Spanglish: The Language of Puerto Rico

SpanglishWhat the heck is “Spanglish”?

Tim and I were walking down the sidewalk looking for a quick, inexpensive place to eat. We really wanted breakfast that wasn’t going to cost $30.00 (again). We heard that a local shopping plaza had just the place – local, cheap, and tasty.

All of a sudden, I stopped and stared above the businesses. Tim also looked up puzzled, trying to figure out what in the world I was looking at. It was a large bulletin sign that said:

"Estas Open Para Probar Cosas Nuevas? - AT&T"

Wondering where we were? The place was Isla Verde, Puerto Rico. Continue reading

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To Ship or Not To Ship – Shipping Abroad to Puerto Rico

Should You Ship or Not Ship Your Stuff Abroad?

Shipping Abroad to Puerto Rico I recently saw an article that compared the average house size in USA in the 1950s to an average house size in the 2000′s – it was eye-opening. House sizes in the America grew more than 50% in the last 60 years, while the number of people living in them shrunk.

Why then do we need such big houses? Well, the obvious answer is….our stuff.

Let’s face it – as Americans, we love our stuff. Our entire society is built on consumerism and we work hard to get more stuff.

Like all other average Americans, Tim and I began this journey of early “working” retirement abroad with a lot of stuff. Continue reading

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Healthcare in Puerto Rico

Healthcare in Puerto Rico  Isn’t Puerto Rico’s Healthcare terrible?

That’s usually the first question I hear when I mention that we’re researching Puerto Rico as a relocation destination. After plugging away at Puerto Rico research for a few months, I find that there are many misconceptions about Puerto Rico, like crappy healthcare, horrible crime, scorching hot weather, and just the general idea that Puerto Rico is somehow the slums of the U.S.A.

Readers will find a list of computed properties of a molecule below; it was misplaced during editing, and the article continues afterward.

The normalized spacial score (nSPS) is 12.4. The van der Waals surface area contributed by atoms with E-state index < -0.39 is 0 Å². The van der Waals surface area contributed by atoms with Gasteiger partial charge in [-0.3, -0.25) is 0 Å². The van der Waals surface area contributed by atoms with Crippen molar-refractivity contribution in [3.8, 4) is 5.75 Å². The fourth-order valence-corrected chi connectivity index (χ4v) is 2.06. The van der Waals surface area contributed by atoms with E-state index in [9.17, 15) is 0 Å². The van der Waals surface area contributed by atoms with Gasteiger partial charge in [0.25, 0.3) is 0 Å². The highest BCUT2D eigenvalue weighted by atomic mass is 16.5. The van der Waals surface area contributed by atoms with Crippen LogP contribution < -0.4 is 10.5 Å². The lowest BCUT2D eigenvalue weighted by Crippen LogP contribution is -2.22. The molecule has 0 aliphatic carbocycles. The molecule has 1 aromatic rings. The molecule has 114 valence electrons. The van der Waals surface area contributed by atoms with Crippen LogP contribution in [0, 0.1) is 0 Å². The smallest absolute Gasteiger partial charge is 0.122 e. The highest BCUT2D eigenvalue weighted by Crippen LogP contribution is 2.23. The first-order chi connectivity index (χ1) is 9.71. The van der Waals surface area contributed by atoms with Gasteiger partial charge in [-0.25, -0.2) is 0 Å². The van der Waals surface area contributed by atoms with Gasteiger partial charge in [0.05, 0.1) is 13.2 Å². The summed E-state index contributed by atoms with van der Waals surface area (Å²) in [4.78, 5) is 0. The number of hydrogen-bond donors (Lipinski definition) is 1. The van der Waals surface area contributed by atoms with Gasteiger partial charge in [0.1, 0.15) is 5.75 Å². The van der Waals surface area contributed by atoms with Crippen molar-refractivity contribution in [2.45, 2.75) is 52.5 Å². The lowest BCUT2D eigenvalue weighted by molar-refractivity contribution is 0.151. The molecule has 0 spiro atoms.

I have to tell you that nothing could be further from the truth and I honestly don’t know where these ideas are coming from. It is conceivable that it’s due to all the media hype that only focuses on the negative but, frankly, I really don’t know. Continue reading

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U.S. Expat in Puerto Rico – who’s that?

ExpatWhat’s an expat?

“Expat” has become a common term for an expatriate person and many folks living abroad in retirement consider themselves expats.

Merriam Webster Dictionary defines the word expatriate (verb) as:

"to withdraw (oneself) from residence in or allegiance to one's native country"

This is quite different from ex-patriot – as it is sometimes mistaken for; on the contrary, many expats are not ex-patriots and are, in fact, quite patriotic.

Since I am already an expat once over (Polish expat), I wonder what exactly I would be considered if I moved to Puerto Rico… Continue reading

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Rain Season In Puerto Rico?

rain seasonWhen I tell people we’re planning on retiring in the Caribbean or Central America, the most common reactions I get from folks are these:

“I could never do that, it’s too damn hot over there”

“Rain season is a killer over there”

“I don’t think I could stand the humidity, especially in the summer”

“Oh, it’s way too humid for me, and I wouldn’t like all the rain in rain season”

Continue reading

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Pimsleur Spanish Program Review

Pimsleur SpanishReview of Pimsleur Spanish Program:

I don’t know if you’ve ever heard the phrase “gringo go home” or “ugly Americans“. If you haven’t, don’t be surprised if you do wherever you choose to settle abroad.

Although unfortunate, it is sometimes well deserved. It stems mostly from Americans that move abroad who are unwilling to learn their new country’s culture and language. I personally feel that there is no excuse for that and no matter how old I am, I will try to learn the language of my new country.

Tim already touched on some of the options for learning Spanish in his post Learning Spanish for Retirement Abroad and I want to expand on it by offering a review of one of my favorite language programs.

When it comes to learning a new language, experts say you need a combination of audio, visual, and practice. Having learned a second language once already, I know from personal experience how important all three of those things are. I also know that everyone has their own way of learning, so I may be more visual than you, and Tim may learn via auditory stimuli better than me, and so on.

However, we all have to get started somewhere, right? Continue reading

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